Rendezvous With Madness 25th Anniversary | November 3 - 11, 2017
R.D. Laing, the subject of this year’s opening movie, was notorious for challenging psychiatric orthodoxy. Indeed, although Laing himself disavowed the term, the Scottish born specialist in schizophrenia was considered something of a revolutionary. If this is a fitting subject for the opening of the twenty-fifth edition of the Rendezvous With Madness Film Festival, it’s because, when it comes to understanding and treating mental disorders and promoting mental health, there is no progress without radical change. If there’s one thing this event has consistently sought and hopefully provided, it’s films that track the eruptions and shifts that are necessary to illuminating our understanding and experience of how the brain works. Or, in some cases, doesn’t.
In this year’s special twenty-fifth anniversary edition, you’ll find all manner of approaches to what we affectionately but respectfully call ‘madness’: stories of recovery and triumph yes, but also stories of struggle and loss, of the past, present and – considering how the ground is always shifting – perhaps even the future. You’ll find films about addiction, bipolar disorder, psychosis, depression and relapse, but also stories of men, women, children, institutions, family crisis, clinical experience and people who have simply fallen off the grid, whether by choice or circumstance. You’ll find documentaries, feature dramas, animated works and inspired hybrids seeking new forms for new understanding. The main point is, the revolution in mental health treatment and understanding is something that does not and can not ever stop.
That’s a motivating principle behind both Workman Arts, thirty years old this year, and Rendezvous With Madness, the festival that sprung out of Workman twenty-five years ago. That is why we are delighted this year to feature new films by Workman Arts members as part of our regular programming throughout the schedule. For this is the heart, soul, spine and spirit of this event: the voices and visions of those who have lived through it.
For a quarter century now, Rendezvous with Madness has tracked these global upheavals and put them up where they can be seen, experienced and, most critically, discussed. No revolutions are complete without action, and it’s our unwavering belief that talking is the first step in any change. So welcome once again. Come for the movies, stay for the conversation.
OPENING NIGHT FILM - MAD TO BE NORMAL
FRIDAY NOVEMBER 3rd
MAD TO BE NORMAL 7:00pm | St Anne’s Church
The radical Scottish ‘anti-psychiatrist’ Ronald David Laing once exhorted a patient admitted to his experimental treatment facility at Kingsley Hall in east London to ‘go mad.’ Laing, the subject of this compelling dramatic portrait directed and co-written by Robert Mullan, believed madness was “a perfectly rational adjustment to an insane world,” and encouraged those drawn to his treatment – which shunned medication but embraced LSD – to be themselves no matter what mental turbulence might ensue. It was a variation on the radical communal living experiments being conducted around the world during the ’60s, but at Kingsley Hall the revolution was of the mind. As Laing, the Scottish actor David Tennant (Dr. Who, Broadchurch) is mesmerizing: brilliant, arrogant, magnetic, infuriating, and maybe more than a little mad himself.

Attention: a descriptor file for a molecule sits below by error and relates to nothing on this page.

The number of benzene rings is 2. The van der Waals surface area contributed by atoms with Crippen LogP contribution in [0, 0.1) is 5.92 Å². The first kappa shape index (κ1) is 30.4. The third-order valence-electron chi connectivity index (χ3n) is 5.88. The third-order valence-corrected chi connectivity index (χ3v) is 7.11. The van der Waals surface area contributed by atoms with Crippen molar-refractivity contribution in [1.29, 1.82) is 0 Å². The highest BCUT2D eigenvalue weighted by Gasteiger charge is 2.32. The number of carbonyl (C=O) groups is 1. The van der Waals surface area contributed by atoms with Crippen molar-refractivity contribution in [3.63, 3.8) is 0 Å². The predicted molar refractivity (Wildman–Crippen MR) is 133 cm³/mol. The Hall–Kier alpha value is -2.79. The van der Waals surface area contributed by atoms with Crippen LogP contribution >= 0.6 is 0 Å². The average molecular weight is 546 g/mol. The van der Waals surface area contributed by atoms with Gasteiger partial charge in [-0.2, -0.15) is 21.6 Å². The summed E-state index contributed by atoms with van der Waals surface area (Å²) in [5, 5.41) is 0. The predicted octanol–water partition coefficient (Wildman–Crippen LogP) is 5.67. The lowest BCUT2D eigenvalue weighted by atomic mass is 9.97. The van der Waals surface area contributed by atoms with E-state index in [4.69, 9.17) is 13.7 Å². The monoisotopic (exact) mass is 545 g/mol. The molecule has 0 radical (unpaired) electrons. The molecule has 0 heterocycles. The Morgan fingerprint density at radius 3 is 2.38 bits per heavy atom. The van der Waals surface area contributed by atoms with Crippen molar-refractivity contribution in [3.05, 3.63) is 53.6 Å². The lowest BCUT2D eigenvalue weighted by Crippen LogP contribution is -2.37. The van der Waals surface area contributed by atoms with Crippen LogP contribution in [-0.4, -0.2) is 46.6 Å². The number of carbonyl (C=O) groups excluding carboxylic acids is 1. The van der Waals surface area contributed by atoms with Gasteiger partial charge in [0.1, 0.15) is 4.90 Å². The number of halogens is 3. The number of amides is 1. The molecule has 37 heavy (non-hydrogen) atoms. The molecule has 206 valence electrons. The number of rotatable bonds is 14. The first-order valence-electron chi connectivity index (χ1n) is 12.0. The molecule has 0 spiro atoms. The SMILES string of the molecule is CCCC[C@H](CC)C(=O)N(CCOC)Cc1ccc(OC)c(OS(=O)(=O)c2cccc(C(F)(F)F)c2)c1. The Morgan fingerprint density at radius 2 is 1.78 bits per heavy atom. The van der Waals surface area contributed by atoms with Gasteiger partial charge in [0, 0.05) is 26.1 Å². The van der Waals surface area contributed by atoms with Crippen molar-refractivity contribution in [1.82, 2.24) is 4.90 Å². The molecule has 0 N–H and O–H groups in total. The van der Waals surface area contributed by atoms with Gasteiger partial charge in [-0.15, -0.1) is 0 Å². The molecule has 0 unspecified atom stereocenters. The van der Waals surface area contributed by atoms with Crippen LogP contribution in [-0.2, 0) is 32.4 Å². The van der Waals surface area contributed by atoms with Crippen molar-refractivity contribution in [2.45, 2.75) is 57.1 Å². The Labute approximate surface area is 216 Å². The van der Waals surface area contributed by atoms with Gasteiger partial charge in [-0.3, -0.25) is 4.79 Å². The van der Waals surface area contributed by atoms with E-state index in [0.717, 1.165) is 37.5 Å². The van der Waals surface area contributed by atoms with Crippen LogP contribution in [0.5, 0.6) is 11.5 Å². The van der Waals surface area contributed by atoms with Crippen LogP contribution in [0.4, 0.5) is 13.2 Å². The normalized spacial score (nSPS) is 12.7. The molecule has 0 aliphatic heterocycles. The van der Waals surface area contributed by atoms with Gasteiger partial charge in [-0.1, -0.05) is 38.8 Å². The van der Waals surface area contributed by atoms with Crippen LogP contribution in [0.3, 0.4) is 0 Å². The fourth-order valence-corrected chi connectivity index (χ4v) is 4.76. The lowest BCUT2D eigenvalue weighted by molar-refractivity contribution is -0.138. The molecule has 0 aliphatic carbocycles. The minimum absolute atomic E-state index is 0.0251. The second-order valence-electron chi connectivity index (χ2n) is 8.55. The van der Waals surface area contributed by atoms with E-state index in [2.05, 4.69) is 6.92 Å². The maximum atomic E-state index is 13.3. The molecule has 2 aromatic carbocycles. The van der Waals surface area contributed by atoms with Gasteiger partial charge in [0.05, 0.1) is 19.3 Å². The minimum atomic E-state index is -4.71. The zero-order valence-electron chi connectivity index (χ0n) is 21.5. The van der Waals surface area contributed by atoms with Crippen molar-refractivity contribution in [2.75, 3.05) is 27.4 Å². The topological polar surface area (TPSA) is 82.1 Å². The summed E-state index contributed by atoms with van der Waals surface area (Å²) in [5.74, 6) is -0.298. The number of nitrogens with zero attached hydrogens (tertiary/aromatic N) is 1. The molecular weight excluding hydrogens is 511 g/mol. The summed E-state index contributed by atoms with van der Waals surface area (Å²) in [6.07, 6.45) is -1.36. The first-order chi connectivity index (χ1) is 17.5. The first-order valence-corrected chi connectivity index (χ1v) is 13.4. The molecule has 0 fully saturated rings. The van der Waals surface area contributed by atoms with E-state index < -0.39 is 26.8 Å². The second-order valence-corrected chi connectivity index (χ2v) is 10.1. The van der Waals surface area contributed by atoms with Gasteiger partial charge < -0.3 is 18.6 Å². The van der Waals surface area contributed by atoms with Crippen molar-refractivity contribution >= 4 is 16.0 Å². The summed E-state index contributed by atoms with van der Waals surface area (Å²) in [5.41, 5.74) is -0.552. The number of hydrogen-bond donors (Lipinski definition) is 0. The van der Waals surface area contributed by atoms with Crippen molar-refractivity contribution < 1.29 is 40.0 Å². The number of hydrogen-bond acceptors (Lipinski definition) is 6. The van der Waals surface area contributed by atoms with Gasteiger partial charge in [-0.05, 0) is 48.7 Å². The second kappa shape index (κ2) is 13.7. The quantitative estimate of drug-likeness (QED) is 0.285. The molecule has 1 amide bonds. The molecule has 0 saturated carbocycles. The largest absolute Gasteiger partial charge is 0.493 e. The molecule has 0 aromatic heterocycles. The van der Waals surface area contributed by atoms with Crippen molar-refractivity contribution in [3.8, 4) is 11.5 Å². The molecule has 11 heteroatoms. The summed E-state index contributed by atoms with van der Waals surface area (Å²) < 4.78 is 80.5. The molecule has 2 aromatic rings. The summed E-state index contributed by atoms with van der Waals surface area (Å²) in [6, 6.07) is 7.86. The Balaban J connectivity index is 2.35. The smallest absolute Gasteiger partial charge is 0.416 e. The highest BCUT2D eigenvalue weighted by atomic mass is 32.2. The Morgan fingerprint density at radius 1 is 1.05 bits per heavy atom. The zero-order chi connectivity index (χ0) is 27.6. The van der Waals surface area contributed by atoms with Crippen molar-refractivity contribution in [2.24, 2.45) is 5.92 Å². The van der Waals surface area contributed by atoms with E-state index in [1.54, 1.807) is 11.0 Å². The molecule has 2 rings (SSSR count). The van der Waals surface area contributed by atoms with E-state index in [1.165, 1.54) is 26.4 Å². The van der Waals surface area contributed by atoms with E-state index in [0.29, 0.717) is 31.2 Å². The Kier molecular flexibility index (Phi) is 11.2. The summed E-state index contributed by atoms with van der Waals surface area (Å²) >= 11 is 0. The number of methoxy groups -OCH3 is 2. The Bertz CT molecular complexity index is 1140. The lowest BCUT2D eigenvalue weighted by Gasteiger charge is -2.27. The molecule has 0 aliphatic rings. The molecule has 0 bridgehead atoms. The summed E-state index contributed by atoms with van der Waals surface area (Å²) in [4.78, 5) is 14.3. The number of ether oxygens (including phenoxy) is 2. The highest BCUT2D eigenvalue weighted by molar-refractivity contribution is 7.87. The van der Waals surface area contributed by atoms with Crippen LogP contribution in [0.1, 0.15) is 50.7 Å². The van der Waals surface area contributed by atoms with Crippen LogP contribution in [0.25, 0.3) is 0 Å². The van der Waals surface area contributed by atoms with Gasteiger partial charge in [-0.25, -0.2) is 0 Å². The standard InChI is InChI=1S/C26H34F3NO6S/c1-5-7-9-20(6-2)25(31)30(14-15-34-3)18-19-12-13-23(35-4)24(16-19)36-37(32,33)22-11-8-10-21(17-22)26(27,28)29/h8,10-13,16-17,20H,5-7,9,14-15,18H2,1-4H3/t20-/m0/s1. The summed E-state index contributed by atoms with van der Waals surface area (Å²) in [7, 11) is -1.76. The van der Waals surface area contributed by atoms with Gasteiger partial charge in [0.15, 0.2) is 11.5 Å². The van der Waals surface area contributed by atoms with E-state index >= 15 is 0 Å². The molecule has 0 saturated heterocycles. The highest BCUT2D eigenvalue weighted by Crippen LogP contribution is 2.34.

*Director Robert Mullan in attendance
*There will be a PAY-WHAT-YOU-CAN re-screening on Saturday, November 4th 11:00am at Workman Arts Theatre
MAD TO BE NORMAL (2nd SCREENING)
Saturday November 4th
MAD TO BE NORMAL (2ND SCREENING) 11:00am| Workman Theatre
See description above.
*Director Robert Mullan in attendance
I AM ANOTHER YOU
Saturday November 4th
I AM ANOTHER YOU 2:00pm | Workman Theatre
(Nanfu Wang, USA, 2017, 80 minutes)
Having already dodged the Chinese state authorities during the making of her award-winning documentary Hooligan Sparrow, filmmaker Nanfu Wang enters another shadowy realm when she meets a charismatic young homeless man named Dylan in Florida. Fascinated by the Mormon-raised drifter’s decision to live on the street, Wang follows Dylan as he hitchhikes, scrounges, begs and maintains a state of perpetual motion. At first, Dylan strikes us as a kind of contemporary Kerouac character: a thoughtful and sensitive maverick who has turned his back on conventional society. But then something else emerges: is Dylan’s choice actually a perfectly reasonable response to living with madness? And is it really even a choice?
*Playing with An Other (Nils Caneele, Canada ,2016, 16 minutes)
INSIDE THE HOUSE OF PSYCHOTIC WOMEN
Saturday November 4th
Inside the House of Psychotic Women: A Conversation with Kier-La Janisse About Horror, Women, Madness and Horror Movies
5:00 – 6:30pm | Workman Theatre
“If watching horror films is cathartic because it provides a temporary feeling of control over the one unknown factor that can’t be controlled (death), then wouldn’t it make sense to assume a crazy person would find relief in onscreen histrionics?” So asks Kier-La Janisse in her fascinating work of self-analyzing pop cultural autobiography, House of Psychotic Women: An Autobiographical Topography of Female Neurosis in Horror and Exploitation Films. On one hand an unfailingly candid account of growing up the hard way in a dysfunctional family, the book illuminates the role horror and exploitation movies – especially those that focus on mad and deadly dangerous women – came to play in Janisse’s life as she sought both refuge and clarity in the dark and (often) forbidden world of cinematic horror. At once a fan’s tribute to an otherwise often maligned genre, a piercing and rigorous account of how horror reflects and distorts the subjective experience of female madness, and a fascinating breakdown of movies with such titles as The Legend of the Wolf Woman, Mermaid in a Manhole, Man, Woman and Beast and The Whip and the Body. What is the attraction of horror? More specifically, what does the genre hold by way of a reflection (or perversion) of the experience of growing up mad and female in today’s post-everything world? Join us for this fascinating conversation.